Jordan and Tracy encouraged Hoskins to use the leg kick during his wintertime workouts after the 2014 season. He did. He made it part of him and his bat carried him on a quick trip through the Phillies’ minor-league system and into the middle of the big club’s batting order.

Amazing what one little bit of coaching can do when it finds a talented and willing student.

“Our entire staff watched Rhys that first summer and came up with a great plan for him,” Jordan said. “Those guys did it and Rhys nailed it. He took it home that winter, worked at it and it’s become his normal ever since.”

What Nick Pivetta’s emergence means for Phillies

What Nick Pivetta’s emergence means for Phillies

The Phillies knew what they had with Jake Arrieta and Aaron Nola, Tommy Hunter and (injured) Pat Neshek, and to a lesser extent Hector Neris and Luis Garcia.

What they did not know entering the season was how Nick Pivetta and Vince Velasquez would pitch, or how the end of the bullpen would shake out.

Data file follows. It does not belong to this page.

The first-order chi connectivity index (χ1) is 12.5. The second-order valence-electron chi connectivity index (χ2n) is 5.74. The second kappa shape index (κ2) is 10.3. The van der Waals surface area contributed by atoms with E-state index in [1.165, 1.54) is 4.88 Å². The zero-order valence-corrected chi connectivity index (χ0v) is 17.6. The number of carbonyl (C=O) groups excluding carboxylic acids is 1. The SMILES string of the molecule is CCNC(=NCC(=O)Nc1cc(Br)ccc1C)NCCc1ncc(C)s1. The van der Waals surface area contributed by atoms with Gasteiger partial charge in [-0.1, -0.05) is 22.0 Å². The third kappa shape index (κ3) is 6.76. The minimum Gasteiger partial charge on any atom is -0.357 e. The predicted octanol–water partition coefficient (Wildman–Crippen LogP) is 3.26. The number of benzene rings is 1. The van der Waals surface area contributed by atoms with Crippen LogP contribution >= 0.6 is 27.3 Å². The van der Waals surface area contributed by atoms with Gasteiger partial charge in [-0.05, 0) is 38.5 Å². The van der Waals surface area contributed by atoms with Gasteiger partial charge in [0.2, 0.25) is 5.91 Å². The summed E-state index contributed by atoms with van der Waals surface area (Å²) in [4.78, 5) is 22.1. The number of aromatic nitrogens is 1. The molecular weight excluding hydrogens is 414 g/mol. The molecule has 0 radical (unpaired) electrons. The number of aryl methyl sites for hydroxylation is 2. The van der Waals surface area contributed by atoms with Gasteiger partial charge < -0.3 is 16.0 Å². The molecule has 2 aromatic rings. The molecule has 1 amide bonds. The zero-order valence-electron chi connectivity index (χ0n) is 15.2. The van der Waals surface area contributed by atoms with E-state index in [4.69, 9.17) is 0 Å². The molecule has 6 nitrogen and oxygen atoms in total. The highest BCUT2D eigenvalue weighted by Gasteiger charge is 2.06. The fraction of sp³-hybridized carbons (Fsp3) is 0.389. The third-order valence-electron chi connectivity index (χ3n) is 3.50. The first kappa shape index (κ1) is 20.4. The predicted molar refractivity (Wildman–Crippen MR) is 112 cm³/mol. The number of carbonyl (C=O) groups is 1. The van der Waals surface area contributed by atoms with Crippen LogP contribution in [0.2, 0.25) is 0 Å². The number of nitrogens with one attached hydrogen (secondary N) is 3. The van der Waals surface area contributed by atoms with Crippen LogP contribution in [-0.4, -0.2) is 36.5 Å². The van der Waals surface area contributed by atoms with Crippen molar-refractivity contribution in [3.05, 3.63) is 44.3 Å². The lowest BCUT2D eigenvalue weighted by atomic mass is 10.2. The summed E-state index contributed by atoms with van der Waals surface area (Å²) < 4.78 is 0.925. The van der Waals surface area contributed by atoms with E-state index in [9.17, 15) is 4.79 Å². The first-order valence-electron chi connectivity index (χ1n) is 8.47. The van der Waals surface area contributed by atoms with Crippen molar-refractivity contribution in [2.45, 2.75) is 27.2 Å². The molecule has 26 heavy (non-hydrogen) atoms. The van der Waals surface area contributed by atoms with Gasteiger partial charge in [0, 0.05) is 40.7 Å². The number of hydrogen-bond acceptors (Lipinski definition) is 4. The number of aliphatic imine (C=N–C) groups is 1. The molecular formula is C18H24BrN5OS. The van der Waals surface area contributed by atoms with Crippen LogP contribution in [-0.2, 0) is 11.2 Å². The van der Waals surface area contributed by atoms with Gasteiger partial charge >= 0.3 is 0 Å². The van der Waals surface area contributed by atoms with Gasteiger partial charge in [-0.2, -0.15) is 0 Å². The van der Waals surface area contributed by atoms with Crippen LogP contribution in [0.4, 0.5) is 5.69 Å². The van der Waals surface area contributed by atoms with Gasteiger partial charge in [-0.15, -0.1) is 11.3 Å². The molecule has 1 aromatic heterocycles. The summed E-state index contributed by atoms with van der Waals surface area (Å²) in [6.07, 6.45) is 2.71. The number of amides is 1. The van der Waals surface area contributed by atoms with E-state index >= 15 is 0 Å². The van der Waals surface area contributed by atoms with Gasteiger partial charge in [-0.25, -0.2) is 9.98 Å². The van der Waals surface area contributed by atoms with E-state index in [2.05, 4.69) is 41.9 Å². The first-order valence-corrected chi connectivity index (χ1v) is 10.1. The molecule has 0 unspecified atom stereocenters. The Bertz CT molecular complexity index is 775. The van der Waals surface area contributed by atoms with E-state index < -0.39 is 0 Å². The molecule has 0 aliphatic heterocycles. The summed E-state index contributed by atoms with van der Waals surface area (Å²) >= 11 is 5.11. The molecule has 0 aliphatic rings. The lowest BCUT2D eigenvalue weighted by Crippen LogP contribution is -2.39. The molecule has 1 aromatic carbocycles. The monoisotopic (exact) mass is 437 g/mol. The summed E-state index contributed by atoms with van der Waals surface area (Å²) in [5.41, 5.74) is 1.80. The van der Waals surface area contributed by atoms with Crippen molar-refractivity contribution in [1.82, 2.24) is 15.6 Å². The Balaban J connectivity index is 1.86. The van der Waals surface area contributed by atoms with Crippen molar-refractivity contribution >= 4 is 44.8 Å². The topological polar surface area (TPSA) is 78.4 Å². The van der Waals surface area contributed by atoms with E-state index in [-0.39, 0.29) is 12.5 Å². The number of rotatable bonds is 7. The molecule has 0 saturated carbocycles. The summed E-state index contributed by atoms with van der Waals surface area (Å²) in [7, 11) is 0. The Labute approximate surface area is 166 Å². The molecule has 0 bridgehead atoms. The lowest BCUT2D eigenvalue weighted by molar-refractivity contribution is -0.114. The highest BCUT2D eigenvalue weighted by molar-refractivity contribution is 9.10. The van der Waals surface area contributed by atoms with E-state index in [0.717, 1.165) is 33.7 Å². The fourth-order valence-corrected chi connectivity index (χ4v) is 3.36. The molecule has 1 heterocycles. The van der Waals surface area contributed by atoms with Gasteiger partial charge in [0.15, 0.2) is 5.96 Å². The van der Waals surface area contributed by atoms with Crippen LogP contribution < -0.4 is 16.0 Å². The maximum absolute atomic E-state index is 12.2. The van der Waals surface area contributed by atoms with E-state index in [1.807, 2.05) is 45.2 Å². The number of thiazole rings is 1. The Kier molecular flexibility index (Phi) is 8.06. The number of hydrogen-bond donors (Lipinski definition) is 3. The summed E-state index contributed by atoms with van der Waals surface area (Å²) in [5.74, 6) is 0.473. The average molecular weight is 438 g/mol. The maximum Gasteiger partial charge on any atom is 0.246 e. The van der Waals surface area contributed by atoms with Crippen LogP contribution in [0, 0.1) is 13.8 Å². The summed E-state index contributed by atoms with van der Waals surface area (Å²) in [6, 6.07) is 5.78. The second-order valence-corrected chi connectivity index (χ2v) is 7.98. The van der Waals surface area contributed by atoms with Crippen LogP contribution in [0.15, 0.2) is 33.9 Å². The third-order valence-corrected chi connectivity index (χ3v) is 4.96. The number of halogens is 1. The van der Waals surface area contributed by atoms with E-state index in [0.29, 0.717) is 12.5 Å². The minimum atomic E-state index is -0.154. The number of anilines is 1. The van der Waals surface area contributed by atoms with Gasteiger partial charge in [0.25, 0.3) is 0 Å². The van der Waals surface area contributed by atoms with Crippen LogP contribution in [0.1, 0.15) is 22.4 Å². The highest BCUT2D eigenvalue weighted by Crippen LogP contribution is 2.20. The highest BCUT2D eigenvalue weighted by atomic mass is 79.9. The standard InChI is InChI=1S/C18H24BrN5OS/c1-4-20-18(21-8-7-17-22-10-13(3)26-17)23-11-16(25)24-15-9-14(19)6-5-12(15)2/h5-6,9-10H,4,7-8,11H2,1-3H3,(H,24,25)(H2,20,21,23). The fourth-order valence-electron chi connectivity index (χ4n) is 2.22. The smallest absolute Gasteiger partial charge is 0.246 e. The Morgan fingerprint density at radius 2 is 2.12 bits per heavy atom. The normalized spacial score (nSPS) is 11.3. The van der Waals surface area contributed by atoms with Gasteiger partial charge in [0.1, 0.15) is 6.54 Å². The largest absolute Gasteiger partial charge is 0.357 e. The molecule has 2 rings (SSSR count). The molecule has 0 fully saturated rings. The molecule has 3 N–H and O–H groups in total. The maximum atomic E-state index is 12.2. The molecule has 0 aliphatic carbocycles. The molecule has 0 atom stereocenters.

With 21 games in the books, they've received key contributions from several emerging pitchers and that is a major reason why they're 14-7 despite a .231 team batting average

Pivetta had another strong start Sunday, making one mistake and limiting the Pirates to two runs over 6⅓ innings. In five starts, he has a 2.57 ERA, 1.00 WHIP, and he's struck out 28 batters in 28 innings while walking four.

Over his last eight starts dating back to last September, Pivetta has an ERA of 2.00 on the dot.

Even the most optimistic Phillies observers couldn't have envisioned such a fast and consistent start for Pivetta in Year 2.